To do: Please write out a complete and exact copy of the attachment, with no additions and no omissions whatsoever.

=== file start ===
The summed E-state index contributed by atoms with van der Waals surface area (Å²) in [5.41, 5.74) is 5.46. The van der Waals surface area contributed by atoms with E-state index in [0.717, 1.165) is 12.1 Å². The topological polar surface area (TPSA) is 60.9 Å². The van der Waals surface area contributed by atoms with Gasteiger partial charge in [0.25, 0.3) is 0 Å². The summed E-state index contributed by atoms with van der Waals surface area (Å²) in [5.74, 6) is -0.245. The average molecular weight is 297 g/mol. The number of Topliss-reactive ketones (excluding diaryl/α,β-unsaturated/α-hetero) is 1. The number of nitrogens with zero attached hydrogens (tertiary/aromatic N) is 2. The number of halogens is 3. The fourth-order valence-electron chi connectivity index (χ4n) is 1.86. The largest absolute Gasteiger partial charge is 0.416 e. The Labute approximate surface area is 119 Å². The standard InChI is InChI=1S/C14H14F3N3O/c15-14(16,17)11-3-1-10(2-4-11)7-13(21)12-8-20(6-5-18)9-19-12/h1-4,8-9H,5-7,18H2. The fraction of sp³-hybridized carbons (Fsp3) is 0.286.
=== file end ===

The summed E-state index contributed by atoms with van der Waals surface area (Å²) in [5.41, 5.74) is 5.46. The van der Waals surface area contributed by atoms with E-state index in [0.717, 1.165) is 12.1 Å². The topological polar surface area (TPSA) is 60.9 Å². The van der Waals surface area contributed by atoms with Gasteiger partial charge in [0.25, 0.3) is 0 Å². The summed E-state index contributed by atoms with van der Waals surface area (Å²) in [5.74, 6) is -0.245. The average molecular weight is 297 g/mol. The number of Topliss-reactive ketones (excluding diaryl/α,β-unsaturated/α-hetero) is 1. The number of nitrogens with zero attached hydrogens (tertiary/aromatic N) is 2. The number of halogens is 3. The fourth-order valence-electron chi connectivity index (χ4n) is 1.86. The largest absolute Gasteiger partial charge is 0.416 e. The Labute approximate surface area is 119 Å². The standard InChI is InChI=1S/C14H14F3N3O/c15-14(16,17)11-3-1-10(2-4-11)7-13(21)12-8-20(6-5-18)9-19-12/h1-4,8-9H,5-7,18H2. The fraction of sp³-hybridized carbons (Fsp3) is 0.286.